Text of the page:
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Cultivating Focus, Resilience, and Compassion

Mindfulness, the simple practice  of bringing a gentle, accepting attitude to the present moment, may be one of the most important skills promoted at Harley. By developing compassion, focus, curiosity, and empathy children experience the power of mindfulness and understand the ways it can support them in personal growth, learning, and life.

Benefits of Mindfulness

Everyone faces adversity, no matter their age—after all, life is complicated! Every developmental stage can utilize mindfulness tools to decrease anxiety and promote happiness. 

Mindfulness strengthens social and emotional learning practices, skills and outcomes, and is an essential component in dealing with physical and/or emotional stress.

Students who practice mindfulness experience increases in:

  • Optimism
  • Emotional control
  • Empathy
  • Perspective-taking
  • Prosocial goals
  • Mindful attention


Children today are faced with an unprecedented amount of stress and anxiety: 25% of 13- to 18-year-olds will experience an anxiety disorder.

— National Institutes of Mental Health

Habits formed early inform behaviors later, even extending into adulthood. Mindfulness provides the opportunity to provide children with the habit of being kind, peaceful, and accepting. It can offer relief from difficulties as well as allowing children the joy of being truly in the present.

As childrens’ brains develop, connections in the prefrontal circuits are created fastest during early childhood. Mindfulness, which promotes skills controlled in the prefrontal cortex such as cognitive control or focus, can make a meaningful impact.

Lower School

One example can be found in our Art & Mindfulness program for Lower School. Art has a natural connection to the practice of being mindful. When the sensory experiences of art are combined with mindfulness, students not only gain a deeper, more creative, and fulfilling approach to art-making, they are able to express how they are feeling through their work.  Additionally, the Lower School faculty and counselor support student Mindfulness practices through the implementation of daily Responsive Classroom strategies and as part of the Social Emotional Learning curriculum.

Middle School

As children grow and become more independent, mindfulness is an important tool to have at the ready as they work through setbacks, meet new people, and take on new responsibilities. Using mindfulness, students can work through problems faster by understanding ways to stop and address an issue, remembering that difficulties will pass, and that they have control of themselves and their responses.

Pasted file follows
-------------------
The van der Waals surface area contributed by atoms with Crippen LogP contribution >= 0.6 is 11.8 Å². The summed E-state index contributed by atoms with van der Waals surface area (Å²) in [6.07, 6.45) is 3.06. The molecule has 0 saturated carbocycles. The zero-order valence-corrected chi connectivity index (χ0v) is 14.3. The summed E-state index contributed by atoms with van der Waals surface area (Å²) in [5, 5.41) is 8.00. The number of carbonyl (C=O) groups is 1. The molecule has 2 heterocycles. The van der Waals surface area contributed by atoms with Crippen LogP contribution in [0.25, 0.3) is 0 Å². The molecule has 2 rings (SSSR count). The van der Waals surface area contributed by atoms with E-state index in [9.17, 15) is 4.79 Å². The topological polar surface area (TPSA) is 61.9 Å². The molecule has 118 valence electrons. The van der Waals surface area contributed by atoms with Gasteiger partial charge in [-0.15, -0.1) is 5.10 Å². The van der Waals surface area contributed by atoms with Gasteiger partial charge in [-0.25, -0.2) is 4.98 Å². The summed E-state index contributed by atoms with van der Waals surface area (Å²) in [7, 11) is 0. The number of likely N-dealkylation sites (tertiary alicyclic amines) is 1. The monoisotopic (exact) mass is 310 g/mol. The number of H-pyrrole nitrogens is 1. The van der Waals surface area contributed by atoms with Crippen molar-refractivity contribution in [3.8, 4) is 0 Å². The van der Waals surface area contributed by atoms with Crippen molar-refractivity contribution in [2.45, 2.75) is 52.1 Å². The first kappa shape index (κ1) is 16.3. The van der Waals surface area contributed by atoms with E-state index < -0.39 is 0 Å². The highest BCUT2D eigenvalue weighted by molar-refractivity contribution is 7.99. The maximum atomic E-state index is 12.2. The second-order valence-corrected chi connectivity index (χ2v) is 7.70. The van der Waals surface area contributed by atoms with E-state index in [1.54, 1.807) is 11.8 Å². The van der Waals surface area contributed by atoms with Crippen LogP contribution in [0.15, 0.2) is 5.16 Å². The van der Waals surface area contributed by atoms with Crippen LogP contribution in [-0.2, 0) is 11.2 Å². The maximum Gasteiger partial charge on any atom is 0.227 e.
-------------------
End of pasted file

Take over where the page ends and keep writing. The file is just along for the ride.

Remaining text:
Every Grade 5 student attends a trimester-long Mindful Living class twice a week where they explore what it means to live mindfully; as well as how to integrate breathing, meditation, and mindful practices into their daily lives. Utilizing the Mindful Schools curriculum, students uncover skills they can use to cope with daily stresses, worries, fears and anxieties, as well as mindful tools to use in social interactions with others.

In Grade 6, this practice is deepened through our WISE (Working Together: International Student/Senior Exchange) program. Supported by a curriculum that is rooted in social-emotional learning, students engage in purposeful, intergenerational exchange with community-based elders. Together, students and elders learn and practice the tenets of the five core social-emotional competencies which are the foundation of a solid mindfulness education. Furthermore, our students are now challenged to apply their mindfulness skills in real world ways with people who are very different from them.

Upper School

According to research from the American Psychological Association, teens report higher levels of stress than adults. They often engage in “escape” behaviors such as playing video games or surfing the net. As part of our Grade 10 Health curriculum, mindfulness is taught as an invaluable tool in gaining increased self-awareness and learning emotional regulation. 

Mindfulness is especially appealing to this age group when students are able to apply it to relationships. One of our goals for Upper School is to reinforce that each relationship—and interaction—will benefit when students make an effort to stay present, listen carefully, and speak with honesty and kindness.

The Hospice course, a year-long elective for seniors, challenges students in their final year at Harley to apply the skills of mindfulness while connecting with and caring for people at the end of their lives. Through the course, students practice cultivating and offering the gift of compassionate, attuned presence to those who are grieving and dying.

The Harley School

1981 Clover Street
Rochester, NY 14618
(585) 442-1770

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